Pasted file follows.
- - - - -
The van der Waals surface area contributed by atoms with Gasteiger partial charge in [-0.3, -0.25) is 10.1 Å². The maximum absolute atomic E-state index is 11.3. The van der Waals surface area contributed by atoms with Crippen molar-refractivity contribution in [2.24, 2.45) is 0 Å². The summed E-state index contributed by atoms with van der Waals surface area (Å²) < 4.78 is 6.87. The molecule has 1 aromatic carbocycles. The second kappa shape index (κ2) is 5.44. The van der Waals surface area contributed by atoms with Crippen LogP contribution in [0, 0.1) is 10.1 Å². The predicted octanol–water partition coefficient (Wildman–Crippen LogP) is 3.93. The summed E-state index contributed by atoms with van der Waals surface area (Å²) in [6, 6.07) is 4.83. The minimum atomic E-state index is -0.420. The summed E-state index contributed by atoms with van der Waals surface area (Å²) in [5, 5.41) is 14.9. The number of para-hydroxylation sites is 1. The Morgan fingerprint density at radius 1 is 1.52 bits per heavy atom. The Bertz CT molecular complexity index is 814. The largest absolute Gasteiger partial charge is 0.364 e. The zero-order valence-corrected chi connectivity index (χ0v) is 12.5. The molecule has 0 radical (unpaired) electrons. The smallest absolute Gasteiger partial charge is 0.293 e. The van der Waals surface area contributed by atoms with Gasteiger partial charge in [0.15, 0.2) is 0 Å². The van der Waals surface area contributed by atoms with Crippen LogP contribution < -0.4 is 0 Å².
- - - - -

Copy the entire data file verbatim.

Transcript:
The van der Waals surface area contributed by atoms with Gasteiger partial charge in [-0.3, -0.25) is 10.1 Å². The maximum absolute atomic E-state index is 11.3. The van der Waals surface area contributed by atoms with Crippen molar-refractivity contribution in [2.24, 2.45) is 0 Å². The summed E-state index contributed by atoms with van der Waals surface area (Å²) < 4.78 is 6.87. The molecule has 1 aromatic carbocycles. The second kappa shape index (κ2) is 5.44. The van der Waals surface area contributed by atoms with Crippen LogP contribution in [0, 0.1) is 10.1 Å². The predicted octanol–water partition coefficient (Wildman–Crippen LogP) is 3.93. The summed E-state index contributed by atoms with van der Waals surface area (Å²) in [6, 6.07) is 4.83. The minimum atomic E-state index is -0.420. The summed E-state index contributed by atoms with van der Waals surface area (Å²) in [5, 5.41) is 14.9. The number of para-hydroxylation sites is 1. The Morgan fingerprint density at radius 1 is 1.52 bits per heavy atom. The Bertz CT molecular complexity index is 814. The largest absolute Gasteiger partial charge is 0.364 e. The zero-order valence-corrected chi connectivity index (χ0v) is 12.5. The molecule has 0 radical (unpaired) electrons. The smallest absolute Gasteiger partial charge is 0.293 e. The van der Waals surface area contributed by atoms with Gasteiger partial charge in [0.15, 0.2) is 0 Å². The van der Waals surface area contributed by atoms with Crippen LogP contribution < -0.4 is 0 Å².